November 15th, 2013
2017 will mark the 500th anniversary of the beginning of the Protestant Reformation. On 31st October 1517 Martin Luther hang the 95 thesis in Wittenberg and this action is symbolically considered as the watershed event that triggered the Reformation. The anniversary will be a great opportunity to historically review and theologically reassess what Protestantism stood for in the XVI century and what its significance is for us today. This is especially true for those who identify themselves as Protestant and cherish being called Protestant.
Commemoration, not Celebration
One entry point in reflecting on the upcoming anniversary is the recently released document entitled “From Conflict to Communion. Lutheran-Catholic Common Commemoration of the Reformation in 2017”. It is a 90 page, joint statement between the Vatican and the Lutheran Federation that attempts to summarize what happened in the XVI century, the controversies that arose, and the ecumenical re-interpretation of the whole in light of pressing ecumenical concerns. It is a detailed “state of the art” of present-day ecumenism, its patterns of thought, its language and agenda.
Notice that the chosen word is not “celebration” but “commemoration”. Celebration would have implied an element of sober feasting in remembering the Reformation with an attitude of thanksgiving, while not hiding the “dark pages” of Protestant history. On the contrary, in spite of all that is said in Roman Catholic circles about Luther being “a witness of Jesus Christ”, ecumenism cannot celebrate the Reformation. It can only commemorate it. Official Roman Catholicism, even the post-Vatican II and ecumenically minded version of it, can only commemorate it. That is it can only remember, ponder, and reflect on it. Yet, is the standing legacy of the Reformation to be commemorated only? Is the call to go back to the Scriptures not to be celebrated? Is a Christ-centered, grace-depending, God-exalting faith not to be celebrated but only remembered?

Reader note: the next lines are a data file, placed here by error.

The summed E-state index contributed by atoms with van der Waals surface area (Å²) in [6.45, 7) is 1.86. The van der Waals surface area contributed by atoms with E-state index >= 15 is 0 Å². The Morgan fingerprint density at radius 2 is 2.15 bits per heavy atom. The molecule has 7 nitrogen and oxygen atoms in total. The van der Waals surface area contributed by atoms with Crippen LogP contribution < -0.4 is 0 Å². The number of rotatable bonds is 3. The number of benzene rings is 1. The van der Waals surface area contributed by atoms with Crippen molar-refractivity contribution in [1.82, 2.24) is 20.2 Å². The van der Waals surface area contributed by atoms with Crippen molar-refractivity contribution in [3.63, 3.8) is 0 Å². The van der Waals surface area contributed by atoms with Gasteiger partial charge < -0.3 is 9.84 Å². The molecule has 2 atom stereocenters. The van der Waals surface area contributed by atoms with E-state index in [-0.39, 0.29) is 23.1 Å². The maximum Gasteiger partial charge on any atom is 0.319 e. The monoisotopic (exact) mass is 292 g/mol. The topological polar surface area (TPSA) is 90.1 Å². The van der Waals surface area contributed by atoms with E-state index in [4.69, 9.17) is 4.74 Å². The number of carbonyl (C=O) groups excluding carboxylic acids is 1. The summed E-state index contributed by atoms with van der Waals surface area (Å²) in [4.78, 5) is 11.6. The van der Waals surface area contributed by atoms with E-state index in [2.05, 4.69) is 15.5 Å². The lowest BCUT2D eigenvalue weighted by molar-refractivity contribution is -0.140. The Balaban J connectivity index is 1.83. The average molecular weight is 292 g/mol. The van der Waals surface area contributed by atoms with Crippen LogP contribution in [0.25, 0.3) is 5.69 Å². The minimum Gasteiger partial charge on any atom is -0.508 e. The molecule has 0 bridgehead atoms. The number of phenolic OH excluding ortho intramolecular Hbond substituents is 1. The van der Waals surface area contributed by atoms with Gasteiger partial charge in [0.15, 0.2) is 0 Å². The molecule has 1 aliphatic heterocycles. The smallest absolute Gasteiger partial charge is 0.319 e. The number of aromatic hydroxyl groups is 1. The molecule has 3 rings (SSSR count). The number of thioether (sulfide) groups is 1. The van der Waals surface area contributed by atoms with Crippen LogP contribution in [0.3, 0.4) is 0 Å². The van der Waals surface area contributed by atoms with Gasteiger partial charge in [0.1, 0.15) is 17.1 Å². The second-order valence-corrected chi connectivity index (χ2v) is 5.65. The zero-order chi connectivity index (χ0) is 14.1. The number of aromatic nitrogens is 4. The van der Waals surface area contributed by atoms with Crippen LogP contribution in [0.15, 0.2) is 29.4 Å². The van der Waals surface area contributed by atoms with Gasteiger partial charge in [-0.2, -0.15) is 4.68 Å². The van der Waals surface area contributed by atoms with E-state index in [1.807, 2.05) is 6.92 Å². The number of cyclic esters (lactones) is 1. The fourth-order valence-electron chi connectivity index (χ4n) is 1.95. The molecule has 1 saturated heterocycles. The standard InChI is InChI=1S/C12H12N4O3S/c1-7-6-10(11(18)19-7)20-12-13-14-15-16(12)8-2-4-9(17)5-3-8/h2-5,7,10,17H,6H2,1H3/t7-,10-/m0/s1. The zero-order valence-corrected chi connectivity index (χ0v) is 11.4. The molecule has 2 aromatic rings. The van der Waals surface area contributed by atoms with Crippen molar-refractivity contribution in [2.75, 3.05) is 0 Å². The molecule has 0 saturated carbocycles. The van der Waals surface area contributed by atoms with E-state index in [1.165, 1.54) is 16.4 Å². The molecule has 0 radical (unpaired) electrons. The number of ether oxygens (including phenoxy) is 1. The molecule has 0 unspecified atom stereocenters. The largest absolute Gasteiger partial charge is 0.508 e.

The First Ecumenical Imperative?
After providing a carefully written summary of the main issues that divided the (Lutheran) Reformation and Roman Catholicism, the document ends by suggesting five imperatives for preparing for the commemoration. The first is the following: “Catholics and Lutherans should always begin from the perspective of unity and not from the point of view of division in order to strengthen what is held in common even though the differences are more easily seen and experienced”.
Unity, not truth in love, is the main thing. The first imperative is unity above all else. This, however, is not the best way of honoring the Reformation. Among many shortcomings, the Reformation was nonetheless a cry to have one’s own conscience and the church bound to God’s Word alone. This was the “first imperative” of the Reformation from which all else followed, unity included. It is telling that after 500 years unity top priority, replacing the authority of God’s Word. There is the risk of elevating “unity” to the absolute principle, a little “god” claiming pre-eminence. Perhaps this is the ecumenical “idol” of the day that needs to be addressed in a “protestant” way, i.e. recasting unity under the Word of God and not the other way around.
No Protestant Pride, but the “Courage” to Be Protestant
In some Protestant circles there may be the risk of approaching the 500th anniversary as if it were a “pride” parade, which is so common nowadays. The temptation is to idolize the Reformation as if it were a “golden age” of the Church. This would be totally contrary to what the Reformers stood for and would run against the best of the Evangelical Protestant heritage. While celebrating God for the great things that the Reformation brought back to the Church (Christ alone, Grace alone, Faith alone), there should be a sober realization of the many sins in and around the Reformation. A biblical faith should always be self-critical and honest, never indulging in self-celebration.
In 2008 David Wells wrote a book whose title indicates a more fruitful way to honor the Reformation: The Courage to be Protestant. It takes courage to live under the Word of God and to speak prophetically, act in a priestly way, and live as a kingdom people. In today’s ecumenical world, when unity is in danger of being idolized, it takes courage to affirm that the Bible stands over tradition and the church, that Christ is the only mediator, that grace is all you need for your salvation, and that God is a jealous God. It takes courage to make unity dependent on these Biblical truths and not elevating unity to the place of “first imperative”. Where these courageous Christians are, there the Reformation will be adequately celebrated. Otherwise, it will only be commemorated.